Winter Olympics

Six Things We Heard in a Coffee Shop in Calgary the Morning after the Plebiscite

November 19, 2018 1:06 pm Published by Leave your thoughts

So, nearly 57% of Calgarians voted last night in huge numbers (304,000 total votes) to decline hosting the Olympic Games in 2026. As Calgary Major Naheed Nenshi put it, “Ultimately, the people have spoken.” It is big news, surprising to some, expected by others, but one thing is for sure it has hit a cord!

Now, how do we know this?  Well, we’ve spent a chunk of this morning (the morning after the vote) in a coffee shop in the heart of Canada’s 4th largest city.  The vote has been the most common topic of conversation and to say people are animated would be an understatement.  It is THE topic of conversation.

 

So, to give you a flavor of what is the topic of conversation, we thought we’d share six of the things we heard…

 

  1. We heard the view that people, in this case Calgarians, have difficulty thinking into the future. They are focused on the realities of today and something 8 years off with risk is hard to wrap your head around.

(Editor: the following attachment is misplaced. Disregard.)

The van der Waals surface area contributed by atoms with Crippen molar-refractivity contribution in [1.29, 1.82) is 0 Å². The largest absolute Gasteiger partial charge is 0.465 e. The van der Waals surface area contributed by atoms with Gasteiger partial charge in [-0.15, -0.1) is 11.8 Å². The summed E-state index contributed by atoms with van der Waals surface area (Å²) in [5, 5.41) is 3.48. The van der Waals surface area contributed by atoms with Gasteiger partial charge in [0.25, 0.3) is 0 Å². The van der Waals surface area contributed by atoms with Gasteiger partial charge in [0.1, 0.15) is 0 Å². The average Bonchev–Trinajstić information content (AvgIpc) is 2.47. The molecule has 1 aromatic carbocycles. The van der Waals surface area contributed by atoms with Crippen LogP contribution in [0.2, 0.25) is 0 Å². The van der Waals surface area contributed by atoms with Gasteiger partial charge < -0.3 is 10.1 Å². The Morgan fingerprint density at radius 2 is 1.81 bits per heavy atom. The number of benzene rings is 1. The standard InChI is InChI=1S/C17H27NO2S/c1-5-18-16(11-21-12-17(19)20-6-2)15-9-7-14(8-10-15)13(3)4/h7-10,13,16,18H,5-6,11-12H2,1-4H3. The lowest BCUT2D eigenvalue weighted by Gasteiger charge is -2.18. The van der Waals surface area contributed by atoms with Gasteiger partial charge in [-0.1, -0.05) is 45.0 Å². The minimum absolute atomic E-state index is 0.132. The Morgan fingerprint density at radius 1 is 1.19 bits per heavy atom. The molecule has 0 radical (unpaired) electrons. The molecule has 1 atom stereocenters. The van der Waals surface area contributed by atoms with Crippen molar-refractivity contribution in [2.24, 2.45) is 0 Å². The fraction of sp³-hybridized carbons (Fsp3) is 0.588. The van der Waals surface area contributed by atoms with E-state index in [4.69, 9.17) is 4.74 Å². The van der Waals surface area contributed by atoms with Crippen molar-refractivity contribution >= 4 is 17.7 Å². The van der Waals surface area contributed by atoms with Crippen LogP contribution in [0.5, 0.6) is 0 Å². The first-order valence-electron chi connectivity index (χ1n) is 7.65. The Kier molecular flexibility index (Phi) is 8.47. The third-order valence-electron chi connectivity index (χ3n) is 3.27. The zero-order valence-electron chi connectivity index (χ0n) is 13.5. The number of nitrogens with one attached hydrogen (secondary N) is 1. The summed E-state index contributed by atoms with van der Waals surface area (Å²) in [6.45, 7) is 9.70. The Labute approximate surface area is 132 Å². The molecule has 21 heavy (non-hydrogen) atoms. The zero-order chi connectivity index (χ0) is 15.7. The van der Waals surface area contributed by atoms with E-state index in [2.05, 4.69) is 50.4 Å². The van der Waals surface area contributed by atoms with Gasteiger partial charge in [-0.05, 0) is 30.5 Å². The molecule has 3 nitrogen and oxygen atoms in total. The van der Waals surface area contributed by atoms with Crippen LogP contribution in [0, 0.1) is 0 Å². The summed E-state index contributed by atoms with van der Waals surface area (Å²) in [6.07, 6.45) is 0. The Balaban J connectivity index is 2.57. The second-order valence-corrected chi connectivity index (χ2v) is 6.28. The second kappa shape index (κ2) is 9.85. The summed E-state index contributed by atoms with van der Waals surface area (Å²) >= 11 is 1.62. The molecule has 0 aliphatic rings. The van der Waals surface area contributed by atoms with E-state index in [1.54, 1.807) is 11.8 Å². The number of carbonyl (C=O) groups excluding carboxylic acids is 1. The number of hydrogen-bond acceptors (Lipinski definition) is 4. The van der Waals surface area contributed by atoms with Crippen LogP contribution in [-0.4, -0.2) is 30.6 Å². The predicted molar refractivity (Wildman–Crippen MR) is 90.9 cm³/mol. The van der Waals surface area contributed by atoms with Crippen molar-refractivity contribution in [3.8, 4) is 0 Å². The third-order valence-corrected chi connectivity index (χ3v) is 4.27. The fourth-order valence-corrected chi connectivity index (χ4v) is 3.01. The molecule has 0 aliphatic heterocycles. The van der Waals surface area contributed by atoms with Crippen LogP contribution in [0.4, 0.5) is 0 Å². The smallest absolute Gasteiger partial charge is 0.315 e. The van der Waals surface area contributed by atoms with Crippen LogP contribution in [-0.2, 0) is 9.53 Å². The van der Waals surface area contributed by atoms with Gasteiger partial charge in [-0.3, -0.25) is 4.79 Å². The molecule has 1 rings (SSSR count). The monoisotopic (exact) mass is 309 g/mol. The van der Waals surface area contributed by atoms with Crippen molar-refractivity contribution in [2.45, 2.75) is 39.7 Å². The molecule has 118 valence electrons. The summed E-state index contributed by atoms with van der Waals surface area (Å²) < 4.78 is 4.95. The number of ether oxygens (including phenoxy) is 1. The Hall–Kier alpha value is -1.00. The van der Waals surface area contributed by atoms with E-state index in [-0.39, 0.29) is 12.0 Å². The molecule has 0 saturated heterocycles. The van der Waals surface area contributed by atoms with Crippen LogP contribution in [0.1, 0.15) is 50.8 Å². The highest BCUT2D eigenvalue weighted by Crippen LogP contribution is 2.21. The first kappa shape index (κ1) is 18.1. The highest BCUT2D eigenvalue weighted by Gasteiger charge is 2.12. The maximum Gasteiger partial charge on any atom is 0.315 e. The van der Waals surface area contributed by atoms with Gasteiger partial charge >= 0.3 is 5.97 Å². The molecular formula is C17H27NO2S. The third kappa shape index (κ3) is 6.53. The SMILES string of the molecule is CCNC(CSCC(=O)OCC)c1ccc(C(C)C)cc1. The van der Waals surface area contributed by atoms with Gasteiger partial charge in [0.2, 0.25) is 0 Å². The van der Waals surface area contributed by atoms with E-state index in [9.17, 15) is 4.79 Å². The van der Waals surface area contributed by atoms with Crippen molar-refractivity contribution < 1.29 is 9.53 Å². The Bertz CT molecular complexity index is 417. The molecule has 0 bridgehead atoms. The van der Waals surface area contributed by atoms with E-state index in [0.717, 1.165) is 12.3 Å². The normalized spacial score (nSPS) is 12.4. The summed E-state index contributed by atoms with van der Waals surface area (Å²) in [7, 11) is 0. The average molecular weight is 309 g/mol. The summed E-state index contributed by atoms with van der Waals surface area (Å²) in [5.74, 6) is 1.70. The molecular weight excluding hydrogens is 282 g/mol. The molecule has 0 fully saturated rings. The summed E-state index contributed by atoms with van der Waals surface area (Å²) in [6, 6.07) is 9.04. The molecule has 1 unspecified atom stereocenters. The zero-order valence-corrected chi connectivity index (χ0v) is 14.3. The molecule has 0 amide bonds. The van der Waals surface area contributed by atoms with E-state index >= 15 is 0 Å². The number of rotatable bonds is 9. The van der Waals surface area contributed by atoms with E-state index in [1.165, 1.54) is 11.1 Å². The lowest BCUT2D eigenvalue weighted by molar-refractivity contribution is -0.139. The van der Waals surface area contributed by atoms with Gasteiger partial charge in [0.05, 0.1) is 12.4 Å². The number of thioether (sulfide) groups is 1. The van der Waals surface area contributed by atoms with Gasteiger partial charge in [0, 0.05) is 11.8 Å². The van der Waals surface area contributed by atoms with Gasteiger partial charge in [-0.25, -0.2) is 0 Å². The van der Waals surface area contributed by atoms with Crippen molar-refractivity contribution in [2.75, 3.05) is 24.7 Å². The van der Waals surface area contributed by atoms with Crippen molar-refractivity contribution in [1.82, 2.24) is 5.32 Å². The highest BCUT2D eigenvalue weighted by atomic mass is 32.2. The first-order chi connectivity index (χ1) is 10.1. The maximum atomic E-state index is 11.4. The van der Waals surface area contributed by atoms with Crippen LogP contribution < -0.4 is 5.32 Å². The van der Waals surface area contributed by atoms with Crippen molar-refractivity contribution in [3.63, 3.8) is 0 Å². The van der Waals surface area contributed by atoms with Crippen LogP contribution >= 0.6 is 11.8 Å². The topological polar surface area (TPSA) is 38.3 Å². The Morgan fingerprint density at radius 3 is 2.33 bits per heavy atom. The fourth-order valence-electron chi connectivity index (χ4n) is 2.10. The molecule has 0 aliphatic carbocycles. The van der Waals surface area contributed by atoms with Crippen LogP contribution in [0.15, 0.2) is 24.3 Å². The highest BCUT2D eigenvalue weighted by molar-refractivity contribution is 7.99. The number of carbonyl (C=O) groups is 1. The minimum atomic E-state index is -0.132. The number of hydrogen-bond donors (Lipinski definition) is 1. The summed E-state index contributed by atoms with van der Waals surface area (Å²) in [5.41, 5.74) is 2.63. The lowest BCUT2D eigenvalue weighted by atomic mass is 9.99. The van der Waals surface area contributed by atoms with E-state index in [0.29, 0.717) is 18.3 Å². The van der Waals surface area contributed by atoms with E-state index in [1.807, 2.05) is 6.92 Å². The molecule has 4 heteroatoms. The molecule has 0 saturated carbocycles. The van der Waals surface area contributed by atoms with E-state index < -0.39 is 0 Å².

2. One patron lamented that the Games “would have been fun”.
  3. We noticed (and this was more a case of what we did not hear) that there is a segment of Calgarians who really had no interest in the plebiscite, the vote or hosting the Olympics.
  4. We heard about fear in spending tax dollars on capital projects (e.g., ski jump, arena) what may not provide a return.
  5. We heard some, likely ‘yes’ voters, complain about “turning away” millions and millions of dollars of investment.
  6. We heard that there is a belief that the city, and council in particular, has many other priorities to deal with, whether a pipeline, social programs or jobs. One coffee drinker was adamant that city council could not afford the distraction from the day-to-day work of bidding for and hosting a Games.

 

One thing’s for sure: the people continue to speak.

 

Perhaps 2030?  Perhaps Quebec City?

 

Photo by Vytautas Dranginis on Unsplash

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This post was written by Norm O'Reilly & Elisa Beselt

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